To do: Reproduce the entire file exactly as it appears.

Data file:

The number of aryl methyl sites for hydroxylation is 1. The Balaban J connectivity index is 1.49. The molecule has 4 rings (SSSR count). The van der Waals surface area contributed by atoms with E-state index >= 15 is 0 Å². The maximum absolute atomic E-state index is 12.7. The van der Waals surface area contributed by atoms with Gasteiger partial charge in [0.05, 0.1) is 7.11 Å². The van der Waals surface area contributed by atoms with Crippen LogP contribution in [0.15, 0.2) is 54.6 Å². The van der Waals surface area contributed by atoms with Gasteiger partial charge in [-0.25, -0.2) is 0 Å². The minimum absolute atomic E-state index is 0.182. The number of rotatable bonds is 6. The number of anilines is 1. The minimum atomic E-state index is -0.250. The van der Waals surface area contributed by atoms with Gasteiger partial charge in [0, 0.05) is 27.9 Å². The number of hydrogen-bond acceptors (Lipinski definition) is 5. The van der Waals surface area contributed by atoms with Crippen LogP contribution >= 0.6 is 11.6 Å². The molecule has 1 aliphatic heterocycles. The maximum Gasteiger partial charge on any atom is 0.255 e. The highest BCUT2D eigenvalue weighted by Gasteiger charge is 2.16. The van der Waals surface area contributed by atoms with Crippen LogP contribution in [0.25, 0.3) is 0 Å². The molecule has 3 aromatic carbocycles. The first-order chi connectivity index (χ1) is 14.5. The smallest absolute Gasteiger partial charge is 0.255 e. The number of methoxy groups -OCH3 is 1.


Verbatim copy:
The number of aryl methyl sites for hydroxylation is 1. The Balaban J connectivity index is 1.49. The molecule has 4 rings (SSSR count). The van der Waals surface area contributed by atoms with E-state index >= 15 is 0 Å². The maximum absolute atomic E-state index is 12.7. The van der Waals surface area contributed by atoms with Gasteiger partial charge in [0.05, 0.1) is 7.11 Å². The van der Waals surface area contributed by atoms with Crippen LogP contribution in [0.15, 0.2) is 54.6 Å². The van der Waals surface area contributed by atoms with Gasteiger partial charge in [-0.25, -0.2) is 0 Å². The minimum absolute atomic E-state index is 0.182. The number of rotatable bonds is 6. The number of anilines is 1. The minimum atomic E-state index is -0.250. The van der Waals surface area contributed by atoms with Gasteiger partial charge in [0, 0.05) is 27.9 Å². The number of hydrogen-bond acceptors (Lipinski definition) is 5. The van der Waals surface area contributed by atoms with Crippen LogP contribution >= 0.6 is 11.6 Å². The molecule has 1 aliphatic heterocycles. The maximum Gasteiger partial charge on any atom is 0.255 e. The highest BCUT2D eigenvalue weighted by Gasteiger charge is 2.16. The van der Waals surface area contributed by atoms with Crippen LogP contribution in [0.25, 0.3) is 0 Å². The molecule has 3 aromatic carbocycles. The first-order chi connectivity index (χ1) is 14.5. The smallest absolute Gasteiger partial charge is 0.255 e. The number of methoxy groups -OCH3 is 1.